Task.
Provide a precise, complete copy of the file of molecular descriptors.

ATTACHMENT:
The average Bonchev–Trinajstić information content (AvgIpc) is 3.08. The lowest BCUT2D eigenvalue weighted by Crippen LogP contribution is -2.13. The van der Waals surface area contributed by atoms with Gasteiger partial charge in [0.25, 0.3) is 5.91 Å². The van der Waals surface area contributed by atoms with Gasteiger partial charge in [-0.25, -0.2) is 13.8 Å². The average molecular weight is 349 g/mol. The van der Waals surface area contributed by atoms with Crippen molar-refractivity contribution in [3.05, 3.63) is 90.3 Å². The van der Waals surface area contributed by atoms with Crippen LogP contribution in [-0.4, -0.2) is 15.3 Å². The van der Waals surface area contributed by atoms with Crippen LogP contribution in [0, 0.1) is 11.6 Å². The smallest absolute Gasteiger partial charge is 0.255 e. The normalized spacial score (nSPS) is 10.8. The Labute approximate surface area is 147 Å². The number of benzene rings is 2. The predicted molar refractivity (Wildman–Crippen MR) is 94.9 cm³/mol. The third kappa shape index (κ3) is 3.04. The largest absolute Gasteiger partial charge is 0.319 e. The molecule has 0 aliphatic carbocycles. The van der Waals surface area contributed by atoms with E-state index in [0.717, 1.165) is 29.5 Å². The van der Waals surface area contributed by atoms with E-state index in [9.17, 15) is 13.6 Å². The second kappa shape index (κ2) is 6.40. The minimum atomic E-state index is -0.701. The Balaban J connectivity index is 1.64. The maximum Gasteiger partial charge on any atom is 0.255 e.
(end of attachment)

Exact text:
The average Bonchev–Trinajstić information content (AvgIpc) is 3.08. The lowest BCUT2D eigenvalue weighted by Crippen LogP contribution is -2.13. The van der Waals surface area contributed by atoms with Gasteiger partial charge in [0.25, 0.3) is 5.91 Å². The van der Waals surface area contributed by atoms with Gasteiger partial charge in [-0.25, -0.2) is 13.8 Å². The average molecular weight is 349 g/mol. The van der Waals surface area contributed by atoms with Crippen molar-refractivity contribution in [3.05, 3.63) is 90.3 Å². The van der Waals surface area contributed by atoms with Crippen LogP contribution in [-0.4, -0.2) is 15.3 Å². The van der Waals surface area contributed by atoms with Crippen LogP contribution in [0, 0.1) is 11.6 Å². The smallest absolute Gasteiger partial charge is 0.255 e. The normalized spacial score (nSPS) is 10.8. The Labute approximate surface area is 147 Å². The number of benzene rings is 2. The predicted molar refractivity (Wildman–Crippen MR) is 94.9 cm³/mol. The third kappa shape index (κ3) is 3.04. The largest absolute Gasteiger partial charge is 0.319 e. The molecule has 0 aliphatic carbocycles. The van der Waals surface area contributed by atoms with E-state index in [0.717, 1.165) is 29.5 Å². The van der Waals surface area contributed by atoms with E-state index in [9.17, 15) is 13.6 Å². The second kappa shape index (κ2) is 6.40. The minimum atomic E-state index is -0.701. The Balaban J connectivity index is 1.64. The maximum Gasteiger partial charge on any atom is 0.255 e.